Monkey’s fist knots also make great book ends, doorstops, or even just decorations around the home, and, of course, there are the ever popular paracord keychains! No matter what you use this knot for, I hope you enjoy the tutorial and learn how to create something new.

When you’re learning to tie a new knot, it is important to use actual rope (not just a piece of string you found lying around!). The picture knot was tied in 1/4″ manila, and I high recommend it as a great learning rope. It’s stiff enough to hold the knot’s form without a solid center, inexpensive, easy to find, and you won’t have to use so much rope that everything becomes a tangle. Of course, you can use whatever rope you’d like, but the measurements for this tutorial are based on my favorite manila line. You can also make as many wraps as you’d like, but this tutorial shows how to tie the knot using four wraps.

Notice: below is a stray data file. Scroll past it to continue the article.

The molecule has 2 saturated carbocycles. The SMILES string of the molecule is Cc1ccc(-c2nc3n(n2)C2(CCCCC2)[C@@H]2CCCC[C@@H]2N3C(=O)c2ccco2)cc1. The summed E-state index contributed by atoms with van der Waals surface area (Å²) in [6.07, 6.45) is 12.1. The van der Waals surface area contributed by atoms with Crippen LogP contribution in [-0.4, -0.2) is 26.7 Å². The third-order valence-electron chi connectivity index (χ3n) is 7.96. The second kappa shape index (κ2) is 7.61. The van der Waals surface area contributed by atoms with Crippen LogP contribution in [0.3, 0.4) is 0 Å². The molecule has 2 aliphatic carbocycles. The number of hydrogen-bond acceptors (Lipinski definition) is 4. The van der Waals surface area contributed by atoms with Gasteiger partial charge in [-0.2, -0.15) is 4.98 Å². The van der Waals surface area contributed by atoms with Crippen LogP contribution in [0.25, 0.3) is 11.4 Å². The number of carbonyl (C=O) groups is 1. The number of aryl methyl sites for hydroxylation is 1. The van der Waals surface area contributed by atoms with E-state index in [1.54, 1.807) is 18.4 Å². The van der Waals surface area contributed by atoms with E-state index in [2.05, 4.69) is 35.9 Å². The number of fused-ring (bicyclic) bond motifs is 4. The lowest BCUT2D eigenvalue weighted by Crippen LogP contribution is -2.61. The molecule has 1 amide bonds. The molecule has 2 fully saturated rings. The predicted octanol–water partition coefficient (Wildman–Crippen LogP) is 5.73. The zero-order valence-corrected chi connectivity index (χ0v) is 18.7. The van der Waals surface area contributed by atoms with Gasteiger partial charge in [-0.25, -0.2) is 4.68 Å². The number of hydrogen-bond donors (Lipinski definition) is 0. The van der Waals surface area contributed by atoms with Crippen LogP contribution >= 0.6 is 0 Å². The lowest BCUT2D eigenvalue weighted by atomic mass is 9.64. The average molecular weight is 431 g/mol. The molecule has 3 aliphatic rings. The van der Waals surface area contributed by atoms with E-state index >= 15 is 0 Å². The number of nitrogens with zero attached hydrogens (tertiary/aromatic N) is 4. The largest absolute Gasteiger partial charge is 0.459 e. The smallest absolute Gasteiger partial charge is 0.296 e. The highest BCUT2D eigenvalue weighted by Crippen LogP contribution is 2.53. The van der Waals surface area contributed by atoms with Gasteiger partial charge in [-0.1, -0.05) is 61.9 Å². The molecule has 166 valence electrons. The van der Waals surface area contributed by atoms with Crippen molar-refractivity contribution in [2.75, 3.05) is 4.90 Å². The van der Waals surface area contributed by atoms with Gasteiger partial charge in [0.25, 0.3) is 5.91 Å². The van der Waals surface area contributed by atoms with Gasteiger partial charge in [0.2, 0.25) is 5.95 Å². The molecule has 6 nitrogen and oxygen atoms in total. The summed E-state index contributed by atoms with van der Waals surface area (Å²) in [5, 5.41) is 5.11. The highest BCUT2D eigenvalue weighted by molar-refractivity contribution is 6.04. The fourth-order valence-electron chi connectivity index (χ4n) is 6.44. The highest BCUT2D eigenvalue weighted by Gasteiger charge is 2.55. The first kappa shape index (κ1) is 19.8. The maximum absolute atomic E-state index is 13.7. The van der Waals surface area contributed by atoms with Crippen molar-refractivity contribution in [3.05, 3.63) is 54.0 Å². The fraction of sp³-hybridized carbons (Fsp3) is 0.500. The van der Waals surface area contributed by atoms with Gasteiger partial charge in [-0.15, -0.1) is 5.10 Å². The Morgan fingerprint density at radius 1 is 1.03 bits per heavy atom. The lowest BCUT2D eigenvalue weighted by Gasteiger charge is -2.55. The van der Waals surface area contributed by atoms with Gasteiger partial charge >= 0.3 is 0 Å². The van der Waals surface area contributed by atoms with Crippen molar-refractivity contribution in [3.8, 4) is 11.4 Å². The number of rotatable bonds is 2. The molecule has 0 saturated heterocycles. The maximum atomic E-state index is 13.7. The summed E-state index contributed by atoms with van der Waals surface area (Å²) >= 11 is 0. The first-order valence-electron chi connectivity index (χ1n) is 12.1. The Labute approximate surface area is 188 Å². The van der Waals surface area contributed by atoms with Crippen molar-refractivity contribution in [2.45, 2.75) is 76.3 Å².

Materials needed

  • About 10 feet of 1/4″ manila rope (you’ll have some extra to trim away)
  • Scissors that can cut your rope
  • Glue (optional. I prefer to use Gorilla brand wood glue.)

10 feet of manila rope

How to tie a British Admiralty pattern monkey’s fist knot

1. Make four loops of rope at one end, as shown. Tie them loosely around your hand and try to keep all four wraps about the same size.

make four wraps

2. Bring the working end across the loops you just made, as shown. Keep it towards the top of these loops because you’ll need to make additional passes under it.

begining the second pass of wraps

3. Make four passes around your original loops, working your way down as you go.

wrap down the knot